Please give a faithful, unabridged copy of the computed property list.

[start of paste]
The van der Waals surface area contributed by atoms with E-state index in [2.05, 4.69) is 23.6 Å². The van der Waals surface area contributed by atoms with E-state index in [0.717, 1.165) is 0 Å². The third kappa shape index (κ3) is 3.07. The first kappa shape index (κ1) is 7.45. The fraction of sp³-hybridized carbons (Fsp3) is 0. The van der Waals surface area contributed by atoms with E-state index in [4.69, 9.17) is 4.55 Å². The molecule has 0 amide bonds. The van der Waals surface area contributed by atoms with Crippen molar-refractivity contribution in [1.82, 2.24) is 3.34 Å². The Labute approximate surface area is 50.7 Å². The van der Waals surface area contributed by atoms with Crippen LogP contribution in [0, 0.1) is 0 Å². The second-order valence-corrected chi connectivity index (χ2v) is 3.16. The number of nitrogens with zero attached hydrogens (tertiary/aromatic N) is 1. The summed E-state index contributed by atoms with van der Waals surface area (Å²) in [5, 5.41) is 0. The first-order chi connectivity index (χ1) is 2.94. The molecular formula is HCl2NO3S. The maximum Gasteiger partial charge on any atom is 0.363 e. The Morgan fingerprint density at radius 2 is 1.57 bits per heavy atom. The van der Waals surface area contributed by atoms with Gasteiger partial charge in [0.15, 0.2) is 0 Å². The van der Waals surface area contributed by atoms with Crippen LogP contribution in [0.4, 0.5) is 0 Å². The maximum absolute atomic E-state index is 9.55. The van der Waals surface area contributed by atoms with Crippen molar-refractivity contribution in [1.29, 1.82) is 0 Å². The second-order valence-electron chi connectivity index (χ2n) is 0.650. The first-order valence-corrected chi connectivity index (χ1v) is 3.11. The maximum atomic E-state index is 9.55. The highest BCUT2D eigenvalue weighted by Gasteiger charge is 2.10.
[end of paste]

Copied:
The van der Waals surface area contributed by atoms with E-state index in [2.05, 4.69) is 23.6 Å². The van der Waals surface area contributed by atoms with E-state index in [0.717, 1.165) is 0 Å². The third kappa shape index (κ3) is 3.07. The first kappa shape index (κ1) is 7.45. The fraction of sp³-hybridized carbons (Fsp3) is 0. The van der Waals surface area contributed by atoms with E-state index in [4.69, 9.17) is 4.55 Å². The molecule has 0 amide bonds. The van der Waals surface area contributed by atoms with Crippen molar-refractivity contribution in [1.82, 2.24) is 3.34 Å². The Labute approximate surface area is 50.7 Å². The van der Waals surface area contributed by atoms with Crippen LogP contribution in [0, 0.1) is 0 Å². The second-order valence-corrected chi connectivity index (χ2v) is 3.16. The number of nitrogens with zero attached hydrogens (tertiary/aromatic N) is 1. The summed E-state index contributed by atoms with van der Waals surface area (Å²) in [5, 5.41) is 0. The first-order chi connectivity index (χ1) is 2.94. The molecular formula is HCl2NO3S. The maximum Gasteiger partial charge on any atom is 0.363 e. The Morgan fingerprint density at radius 2 is 1.57 bits per heavy atom. The van der Waals surface area contributed by atoms with Gasteiger partial charge in [0.15, 0.2) is 0 Å². The van der Waals surface area contributed by atoms with Crippen LogP contribution in [0.4, 0.5) is 0 Å². The maximum absolute atomic E-state index is 9.55. The van der Waals surface area contributed by atoms with Crippen molar-refractivity contribution in [1.29, 1.82) is 0 Å². The second-order valence-electron chi connectivity index (χ2n) is 0.650. The first-order valence-corrected chi connectivity index (χ1v) is 3.11. The maximum atomic E-state index is 9.55. The highest BCUT2D eigenvalue weighted by Gasteiger charge is 2.10.